The partnership with Head Start was also beneficial to the community because it enriched the parent education and training and helped to break down barriers between parents and future providers. The project continues to grow; in the second year of EHSA at CMCA, 22 students (10 % of first and second year medical students at MU SOM) are participating in the project. By establishing a partnership between MU SOM and CMCA Head Start, the EHSA program has become a sustainable program within the community.

This study has several limitations. First, it is a very small sample of students who were selected to participate and therefore may not be generalizable to the larger population of medical students (i.e. they were selected through a competitive application and most indicated they were interested in pursuing primary care). Similarly, there was no control group and so we cannot say whether the changes over time were due to participation or to other factors. Limitations in interpreting the results include the possibility that some of the changes in the participants’ knowledge and skills confidence were due to the MU SOM traditional health literacy curriculum. Although the EHSA program resulted in positive changes for Head Start parents, we cannot comment on whether or not medical student participation impacted this because there was no group of parents that did not interact with medical students to serve as a control. In addition, the EHSA program had already been shown to reduce parent BMI from previous studies without medical student involvement [10].

We believe this project is replicable. Medical schools could use this model to develop successful collaborations with local Head Start agencies or different types of community partners. Our study supports conclusions from the study done at Harvard by demonstrating a successful way to teach medical students health literacy skills through building relationships with low-literacy learners to compassionately and effectively provide information [5]. Forming a guiding coalition to help establish a partnership between medical schools and local community agencies was crucial to the success of such a project and gathering local support. The medical student and the pediatrician faculty advisor volunteer support was also essential. The EHSA curriculum was provided by UCLA at no cost. EHSA intervention and medical student project was made possible by a substantial grant and in-kind donations to CMCA Head Start. Due to the success of this innovative partnership in its pilot year, grant opportunities have became available to make EHSA a sustainable part of the Head Start curriculum. The MU SOM and CMCA would welcome the opportunity to share their experience and materials to use as a template for developing a similar curriculum.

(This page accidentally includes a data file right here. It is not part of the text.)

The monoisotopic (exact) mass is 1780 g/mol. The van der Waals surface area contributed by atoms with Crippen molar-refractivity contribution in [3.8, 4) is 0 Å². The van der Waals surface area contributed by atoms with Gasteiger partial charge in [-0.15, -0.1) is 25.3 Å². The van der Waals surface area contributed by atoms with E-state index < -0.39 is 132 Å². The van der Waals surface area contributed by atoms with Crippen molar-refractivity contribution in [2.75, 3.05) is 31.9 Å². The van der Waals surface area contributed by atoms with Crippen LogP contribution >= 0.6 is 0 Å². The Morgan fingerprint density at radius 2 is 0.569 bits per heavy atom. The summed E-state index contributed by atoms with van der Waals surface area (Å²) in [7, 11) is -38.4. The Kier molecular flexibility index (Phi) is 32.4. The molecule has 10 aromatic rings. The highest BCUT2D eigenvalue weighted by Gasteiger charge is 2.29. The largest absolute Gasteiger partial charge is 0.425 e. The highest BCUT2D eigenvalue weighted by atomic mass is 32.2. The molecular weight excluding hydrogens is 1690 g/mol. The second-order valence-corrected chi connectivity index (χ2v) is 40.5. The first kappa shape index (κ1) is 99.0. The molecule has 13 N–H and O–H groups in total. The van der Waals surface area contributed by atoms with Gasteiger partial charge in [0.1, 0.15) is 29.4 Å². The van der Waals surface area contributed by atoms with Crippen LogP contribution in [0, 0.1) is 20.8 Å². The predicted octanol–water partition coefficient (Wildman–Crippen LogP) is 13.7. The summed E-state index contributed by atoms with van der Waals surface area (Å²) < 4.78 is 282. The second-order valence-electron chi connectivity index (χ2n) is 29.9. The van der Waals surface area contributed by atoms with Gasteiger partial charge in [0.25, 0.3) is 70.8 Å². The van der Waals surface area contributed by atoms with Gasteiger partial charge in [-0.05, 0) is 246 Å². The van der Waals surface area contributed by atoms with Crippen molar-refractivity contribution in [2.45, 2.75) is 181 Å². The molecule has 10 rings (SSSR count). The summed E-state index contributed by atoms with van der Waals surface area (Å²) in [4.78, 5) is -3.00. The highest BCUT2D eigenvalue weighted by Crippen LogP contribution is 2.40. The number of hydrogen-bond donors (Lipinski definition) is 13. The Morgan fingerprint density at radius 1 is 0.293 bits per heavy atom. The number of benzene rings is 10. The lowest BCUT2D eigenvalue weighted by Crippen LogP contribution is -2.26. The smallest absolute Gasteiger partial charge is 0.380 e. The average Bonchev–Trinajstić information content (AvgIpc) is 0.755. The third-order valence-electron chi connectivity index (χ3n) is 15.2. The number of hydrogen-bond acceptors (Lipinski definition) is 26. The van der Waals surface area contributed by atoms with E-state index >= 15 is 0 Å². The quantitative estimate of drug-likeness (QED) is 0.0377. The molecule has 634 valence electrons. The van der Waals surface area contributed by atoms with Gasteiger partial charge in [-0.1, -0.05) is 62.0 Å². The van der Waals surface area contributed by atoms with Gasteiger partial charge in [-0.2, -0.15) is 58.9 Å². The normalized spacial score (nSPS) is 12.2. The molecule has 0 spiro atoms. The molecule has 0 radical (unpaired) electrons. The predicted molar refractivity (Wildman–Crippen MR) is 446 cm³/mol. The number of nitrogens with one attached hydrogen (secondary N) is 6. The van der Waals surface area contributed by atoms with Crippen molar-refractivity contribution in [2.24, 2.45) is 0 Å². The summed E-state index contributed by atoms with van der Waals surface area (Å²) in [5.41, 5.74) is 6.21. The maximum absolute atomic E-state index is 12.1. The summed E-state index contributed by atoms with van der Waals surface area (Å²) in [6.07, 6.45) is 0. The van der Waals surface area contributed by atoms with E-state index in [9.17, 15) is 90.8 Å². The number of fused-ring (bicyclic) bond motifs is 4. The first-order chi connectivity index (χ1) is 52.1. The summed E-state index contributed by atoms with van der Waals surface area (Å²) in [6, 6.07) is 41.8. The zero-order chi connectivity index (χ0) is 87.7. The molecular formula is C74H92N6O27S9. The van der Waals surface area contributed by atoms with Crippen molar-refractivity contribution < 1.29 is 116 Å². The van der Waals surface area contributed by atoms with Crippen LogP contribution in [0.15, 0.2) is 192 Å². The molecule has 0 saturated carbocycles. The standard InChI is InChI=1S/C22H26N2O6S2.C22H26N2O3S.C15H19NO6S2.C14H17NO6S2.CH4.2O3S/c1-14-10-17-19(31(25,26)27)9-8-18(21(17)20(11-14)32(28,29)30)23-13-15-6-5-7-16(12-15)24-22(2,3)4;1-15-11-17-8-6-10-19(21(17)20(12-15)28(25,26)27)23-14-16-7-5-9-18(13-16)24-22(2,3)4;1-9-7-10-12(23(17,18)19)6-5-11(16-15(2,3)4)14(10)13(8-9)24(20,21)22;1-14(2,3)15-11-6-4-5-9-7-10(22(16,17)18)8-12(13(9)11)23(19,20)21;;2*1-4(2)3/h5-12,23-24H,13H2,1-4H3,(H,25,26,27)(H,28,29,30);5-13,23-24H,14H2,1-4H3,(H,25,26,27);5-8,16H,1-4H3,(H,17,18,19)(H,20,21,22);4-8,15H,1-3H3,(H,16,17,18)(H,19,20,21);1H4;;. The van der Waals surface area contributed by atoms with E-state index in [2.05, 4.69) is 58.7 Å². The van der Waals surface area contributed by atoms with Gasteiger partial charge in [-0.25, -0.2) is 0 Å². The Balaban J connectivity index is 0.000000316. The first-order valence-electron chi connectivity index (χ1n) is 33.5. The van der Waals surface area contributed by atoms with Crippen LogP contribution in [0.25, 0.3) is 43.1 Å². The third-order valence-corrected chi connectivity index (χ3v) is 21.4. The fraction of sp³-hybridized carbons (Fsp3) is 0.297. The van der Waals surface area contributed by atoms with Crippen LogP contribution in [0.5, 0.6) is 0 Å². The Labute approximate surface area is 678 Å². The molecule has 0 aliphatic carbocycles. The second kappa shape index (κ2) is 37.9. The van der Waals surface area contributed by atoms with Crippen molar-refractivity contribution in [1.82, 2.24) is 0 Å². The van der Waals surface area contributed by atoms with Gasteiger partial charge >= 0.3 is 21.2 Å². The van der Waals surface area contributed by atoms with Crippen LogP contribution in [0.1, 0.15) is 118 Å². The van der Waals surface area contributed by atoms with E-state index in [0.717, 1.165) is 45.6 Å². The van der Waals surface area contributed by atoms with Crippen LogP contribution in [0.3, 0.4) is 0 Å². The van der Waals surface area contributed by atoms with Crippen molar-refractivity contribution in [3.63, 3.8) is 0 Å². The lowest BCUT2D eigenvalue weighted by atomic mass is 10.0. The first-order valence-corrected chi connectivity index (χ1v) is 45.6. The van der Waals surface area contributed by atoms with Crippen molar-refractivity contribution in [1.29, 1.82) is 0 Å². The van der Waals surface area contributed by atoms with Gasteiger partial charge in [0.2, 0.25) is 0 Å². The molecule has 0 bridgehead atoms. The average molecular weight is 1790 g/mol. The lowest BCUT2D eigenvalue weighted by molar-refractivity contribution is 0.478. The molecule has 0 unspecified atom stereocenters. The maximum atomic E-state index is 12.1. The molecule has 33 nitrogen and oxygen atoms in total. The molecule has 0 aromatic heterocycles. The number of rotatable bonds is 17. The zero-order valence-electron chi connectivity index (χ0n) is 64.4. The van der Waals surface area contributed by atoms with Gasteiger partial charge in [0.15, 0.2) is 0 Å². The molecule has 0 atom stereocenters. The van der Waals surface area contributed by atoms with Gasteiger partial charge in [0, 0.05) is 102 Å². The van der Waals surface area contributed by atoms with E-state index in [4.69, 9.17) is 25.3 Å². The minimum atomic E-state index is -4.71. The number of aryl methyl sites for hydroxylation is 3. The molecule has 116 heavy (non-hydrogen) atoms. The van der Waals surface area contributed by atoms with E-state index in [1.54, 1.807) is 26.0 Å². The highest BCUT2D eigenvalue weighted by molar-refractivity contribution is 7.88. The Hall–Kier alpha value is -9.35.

Implications for future research include testing intervention components in a larger sample with a control group. Medical students could also be further utilized in the intervention by leading the EHSA parent trainings, providing the students with greater opportunity to present information to an audience using their health literacy skills in addition to meeting with parents one-on-one. The research team plans to re-administer the student surveys at the time of the students’ graduations (for classes 2016 and 2017) in order to see if any differences in exist in the students who participated versus the students who did not.

Abbreviations

CMCA: 

Central Missouri community action

EHSA: 

Eat healthy, stay active!

HCI: 

Health care institute

HL: 

health literacy

MU SOM: 

University Of Missouri School Of Medicine

NVS: 

the newest vital sign

UCLA: 

University of California Los Angeles

Declarations

Acknowledgements

We would like to acknowledge Trisha Wright, Jackie Rivera, and the medical student volunteers who made the EHSA intervention possible. Funding for the EHSA project was provided by Head Start, JR Albert Foundation, and UCLA/Johnson & Johnson Health Care Institute.

Open AccessThis article is distributed under the terms of the Creative Commons Attribution 4.0 International License (http://creativecommons.org/licenses/by/4.0/), which permits unrestricted use, distribution, and reproduction in any medium, provided you give appropriate credit to the original author(s) and the source, provide a link to the Creative Commons license, and indicate if changes were made. The Creative Commons Public Domain Dedication waiver (http://creativecommons.org/publicdomain/zero/1.0/) applies to the data made available in this article, unless otherwise stated.

Authors’ Affiliations

(1)
University of Missouri School of Medicine One Hospital Drive
(2)
University of California Los Angeles Anderson School of Management
(3)
Mattel Children’s Hospital and Department of Pediatrics, David Geffen School of Medicine at UCLA
(4)
UCLA Children’s Discovery and Innovation Institute
(5)
Central Missouri Community Action
(6)
University of Missouri School of Medicine Department of Child Health

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© Milford et al. 2016